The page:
BUDAPEST (Reuters) – Hungary said on Friday it would have to delay the vaccination of tens of thousands of people after a bureaucratic glitch disrupted its distribution of AstraZeneca’s COVID-19 shot.
Around 74,000 people had been due to get a dose over the weekend but, a government official said, there had been a synchronisation error between public records and a list of those registered for shots.
“We will apologise to them in a text message,” Istvan Gyorgy, a state secretary in charge of the government’s vaccination working group, told an online press briefing.
The shots would be administered at a later date and plans were still on track to vaccinate 400,000 people over the coming week, he added.
Earlier on Friday, Hungary’s Prime Minister Viktor Orban warned that the country could be facing a sharp rise in hospitalisations, up to around 15,000-20,000 from current levels of around 6,800.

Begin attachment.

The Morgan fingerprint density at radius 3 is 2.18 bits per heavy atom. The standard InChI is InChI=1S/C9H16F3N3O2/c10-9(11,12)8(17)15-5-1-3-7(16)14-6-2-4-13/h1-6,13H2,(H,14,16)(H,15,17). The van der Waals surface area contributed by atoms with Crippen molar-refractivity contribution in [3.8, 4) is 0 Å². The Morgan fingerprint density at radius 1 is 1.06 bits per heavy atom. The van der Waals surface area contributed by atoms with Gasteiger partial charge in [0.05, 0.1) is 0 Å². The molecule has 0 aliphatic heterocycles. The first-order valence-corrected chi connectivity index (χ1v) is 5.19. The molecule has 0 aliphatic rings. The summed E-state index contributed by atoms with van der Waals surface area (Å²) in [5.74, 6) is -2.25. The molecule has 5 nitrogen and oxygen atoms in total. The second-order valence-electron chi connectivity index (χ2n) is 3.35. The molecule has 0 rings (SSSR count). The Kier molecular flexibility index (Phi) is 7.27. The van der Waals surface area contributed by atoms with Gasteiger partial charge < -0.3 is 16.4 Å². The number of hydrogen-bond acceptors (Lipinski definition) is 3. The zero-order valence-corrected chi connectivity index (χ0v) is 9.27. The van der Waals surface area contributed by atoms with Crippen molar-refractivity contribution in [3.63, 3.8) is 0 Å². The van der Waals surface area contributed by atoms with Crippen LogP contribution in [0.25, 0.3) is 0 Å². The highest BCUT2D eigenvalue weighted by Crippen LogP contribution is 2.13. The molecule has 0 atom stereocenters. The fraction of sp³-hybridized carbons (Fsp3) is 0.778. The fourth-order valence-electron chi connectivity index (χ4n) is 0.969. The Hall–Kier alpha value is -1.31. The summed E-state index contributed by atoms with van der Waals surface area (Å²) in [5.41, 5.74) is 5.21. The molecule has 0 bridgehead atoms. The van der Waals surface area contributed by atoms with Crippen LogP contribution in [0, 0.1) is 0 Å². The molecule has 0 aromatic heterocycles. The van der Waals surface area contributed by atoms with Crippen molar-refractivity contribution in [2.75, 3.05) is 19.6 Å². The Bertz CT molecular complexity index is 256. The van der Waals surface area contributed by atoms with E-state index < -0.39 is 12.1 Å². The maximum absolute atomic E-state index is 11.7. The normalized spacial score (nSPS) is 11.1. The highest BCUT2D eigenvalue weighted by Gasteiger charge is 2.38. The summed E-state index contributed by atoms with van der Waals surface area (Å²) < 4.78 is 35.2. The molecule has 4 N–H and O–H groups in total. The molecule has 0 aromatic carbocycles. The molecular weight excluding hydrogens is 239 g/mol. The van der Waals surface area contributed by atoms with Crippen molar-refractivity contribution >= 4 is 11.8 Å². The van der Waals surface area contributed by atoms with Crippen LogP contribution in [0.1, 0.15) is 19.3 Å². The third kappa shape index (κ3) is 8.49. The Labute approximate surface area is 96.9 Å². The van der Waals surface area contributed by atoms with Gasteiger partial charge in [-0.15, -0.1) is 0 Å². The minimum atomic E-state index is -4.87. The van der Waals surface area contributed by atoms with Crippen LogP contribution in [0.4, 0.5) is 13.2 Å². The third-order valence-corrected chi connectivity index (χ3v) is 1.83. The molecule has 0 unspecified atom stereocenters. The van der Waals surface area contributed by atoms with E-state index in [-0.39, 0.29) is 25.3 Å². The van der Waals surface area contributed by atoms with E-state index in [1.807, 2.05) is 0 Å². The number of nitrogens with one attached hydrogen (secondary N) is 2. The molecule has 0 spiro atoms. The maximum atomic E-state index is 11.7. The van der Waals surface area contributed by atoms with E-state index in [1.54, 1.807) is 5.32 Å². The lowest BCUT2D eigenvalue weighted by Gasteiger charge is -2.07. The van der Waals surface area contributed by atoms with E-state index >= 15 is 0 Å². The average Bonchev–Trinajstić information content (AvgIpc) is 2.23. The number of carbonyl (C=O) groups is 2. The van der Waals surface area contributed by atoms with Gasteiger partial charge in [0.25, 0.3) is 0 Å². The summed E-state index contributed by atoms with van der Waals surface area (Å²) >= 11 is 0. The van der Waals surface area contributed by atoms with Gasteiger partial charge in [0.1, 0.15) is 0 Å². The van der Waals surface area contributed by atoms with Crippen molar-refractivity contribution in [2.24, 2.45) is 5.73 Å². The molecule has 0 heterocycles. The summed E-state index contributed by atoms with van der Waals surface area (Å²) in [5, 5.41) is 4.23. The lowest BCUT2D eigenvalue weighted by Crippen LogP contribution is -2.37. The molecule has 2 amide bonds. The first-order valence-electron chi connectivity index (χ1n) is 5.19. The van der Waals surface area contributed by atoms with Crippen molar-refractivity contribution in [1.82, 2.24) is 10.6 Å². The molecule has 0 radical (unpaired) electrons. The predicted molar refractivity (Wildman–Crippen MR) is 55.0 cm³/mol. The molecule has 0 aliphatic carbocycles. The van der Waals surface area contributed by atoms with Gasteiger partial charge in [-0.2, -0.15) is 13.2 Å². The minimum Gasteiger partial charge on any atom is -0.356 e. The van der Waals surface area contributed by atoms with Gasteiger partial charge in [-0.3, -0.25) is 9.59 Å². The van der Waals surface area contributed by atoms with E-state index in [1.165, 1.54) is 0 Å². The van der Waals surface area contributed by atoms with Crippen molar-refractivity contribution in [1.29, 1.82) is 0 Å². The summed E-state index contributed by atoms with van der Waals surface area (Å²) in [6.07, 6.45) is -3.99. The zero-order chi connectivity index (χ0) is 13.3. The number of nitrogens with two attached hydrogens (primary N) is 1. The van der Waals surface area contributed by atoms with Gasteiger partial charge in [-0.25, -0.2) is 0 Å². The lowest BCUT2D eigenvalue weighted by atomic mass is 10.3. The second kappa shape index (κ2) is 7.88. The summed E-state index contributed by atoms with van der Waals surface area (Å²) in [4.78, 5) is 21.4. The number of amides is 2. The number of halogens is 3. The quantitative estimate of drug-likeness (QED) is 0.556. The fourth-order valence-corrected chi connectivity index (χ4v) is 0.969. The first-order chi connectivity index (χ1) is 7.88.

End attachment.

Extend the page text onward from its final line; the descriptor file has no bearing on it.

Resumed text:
“We will see pressure rising on hospitals,” he told state radio. “There will be enough (hospital) beds and ventilators,” he added.
Orban said tough new lockdown measures announced on Thursday were needed to prevent a “tragedy”. The curbs include closing all shops except food stores and pharmacies from Monday until March 22 and closing primary schools.
The prime minister said around 2.4 million people could have had at least one shot of a COVID-19 vaccine by early April, rising to about 4.7 million by early May.
As of Friday, nearly 900,000 Hungarians have received at least the first dose of a vaccine, representing about 9% of the population, Gyorgy told the press briefing.
Since mid-November, Hungary has had a night-time curfew, hotels and restaurants have been closed and remote learning has been in place in all secondary schools.
Last week it became the first European Union country to start inoculating people with China’s Sinopharm vaccine after rolling out Russia’s Sputnik V vaccine, although neither has been granted approval for emergency use by the bloc.
The Russian and Chinese shots are being administered along with the Pfizer-BioNTech vaccine and shots developed by Moderna and AstraZeneca, all of which have received the EU green light.
(Reporting by Krisztina Than, Anita Komuves and Gergely Szakacs; Editing by Toby Chopra and Andrew Heavens)